What the hell else am I doing? I did a little drawing. I’ve been talking to friends on Zoom, trying to maintain some human contacts. Hit me up for a conversation if you’re interested. I invested some of the money from Protector 1 in research books about Thracians* and some more in an Amazon Prime membership. I’ve been using it to watch more Bob’s Burgers and play “Ronja the Robber’s Daughter” and “Octonauts” for my kids before bed time.

If you’re hungry for more Thracian, here’s the wikipedia-style page for the language, which I’m calling Vassian. It’s not close to being finished, and in fact a bit out of date, but I’ll get back it soon, I promise.

No new music this month, but I have been making use of YouTube:

Have a mentioned Minute Physics? Love it! The things I now know about muons! The things I know, Marty!

Also, Biblaridion is doing some very good linguistics, conlanging, and speculative biology on his channel.

And read some good books:

The House of the Stag by Kage baker – good GOD Baker’s books are good. This biography of a demon lord shines blackly with humor, soul, and romance. I must find more like it!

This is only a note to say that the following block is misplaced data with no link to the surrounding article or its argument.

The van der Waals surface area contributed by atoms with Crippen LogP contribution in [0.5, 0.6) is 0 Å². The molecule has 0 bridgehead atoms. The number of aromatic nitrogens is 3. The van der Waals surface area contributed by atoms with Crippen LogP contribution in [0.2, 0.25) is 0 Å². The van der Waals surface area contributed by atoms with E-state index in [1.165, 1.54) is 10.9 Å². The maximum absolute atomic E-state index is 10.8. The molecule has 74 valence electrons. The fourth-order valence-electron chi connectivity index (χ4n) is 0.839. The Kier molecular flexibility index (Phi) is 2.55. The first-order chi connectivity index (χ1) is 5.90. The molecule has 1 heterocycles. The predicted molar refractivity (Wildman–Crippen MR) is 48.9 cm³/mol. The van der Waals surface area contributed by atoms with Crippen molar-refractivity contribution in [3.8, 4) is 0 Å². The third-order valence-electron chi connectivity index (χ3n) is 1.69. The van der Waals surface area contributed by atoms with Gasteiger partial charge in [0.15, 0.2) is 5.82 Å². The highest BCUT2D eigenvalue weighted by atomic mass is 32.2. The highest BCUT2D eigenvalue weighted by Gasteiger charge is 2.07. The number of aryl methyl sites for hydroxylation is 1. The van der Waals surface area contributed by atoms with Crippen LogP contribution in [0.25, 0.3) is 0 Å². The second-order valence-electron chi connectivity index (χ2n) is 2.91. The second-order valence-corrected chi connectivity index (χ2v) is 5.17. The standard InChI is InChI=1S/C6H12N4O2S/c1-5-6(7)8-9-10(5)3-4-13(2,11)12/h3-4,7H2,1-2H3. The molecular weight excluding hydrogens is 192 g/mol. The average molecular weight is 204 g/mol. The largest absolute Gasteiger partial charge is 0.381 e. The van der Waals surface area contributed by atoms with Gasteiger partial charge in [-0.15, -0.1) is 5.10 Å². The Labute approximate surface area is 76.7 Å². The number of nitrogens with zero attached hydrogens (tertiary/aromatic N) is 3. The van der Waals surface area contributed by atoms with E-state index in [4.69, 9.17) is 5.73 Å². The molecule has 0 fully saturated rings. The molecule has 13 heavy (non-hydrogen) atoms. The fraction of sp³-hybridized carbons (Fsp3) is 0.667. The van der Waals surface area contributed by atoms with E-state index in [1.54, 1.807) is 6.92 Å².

Of Dawn and Darkness by Will Wight – eh. I love his Cradle Series, but there isn’t much there for me in the Elder Empire books. Firefly plus Lovecraft plus Brandon Sanderson, but never manages to rise above the sum of its parts.

The Dragon’s Banker by Warren Scott – eh. A fun premise (“a dragon’s banker”) with a good character and set and workmanlike plotting, but it didn’t dig deep enough.

Japanese Fairy World – Stories From The Wonder-Lore Of Japan by William Elliot Griffis – I read this one to my older daughter, who likes fairytails. The book’s from the 19th century, so the vocabulary is a bit tough, but there’s a love and respect for the source material that shines through. And the folk tales are a lot of fun. I recommend especially the one about the firefly.

Brightness Reef by David Brin – did not age well. I liked it back in high school when I read it the first time, but this time I was annoyed by every plot arc except the one about the alien kids. The discussion of environmentalism was murky and in general the book just didn’t have anything to teach me.

Huh. Looks like I didn’t actually enjoy much reading in April. Don’t worry, May has been a lot better. I’ll be back in three weeks with the list.

*A Companion to Ancient Thrace, Valeva, Nankov, Graninger eds. And Onomasticon Thracicum by Dan Dana in case you’re interested.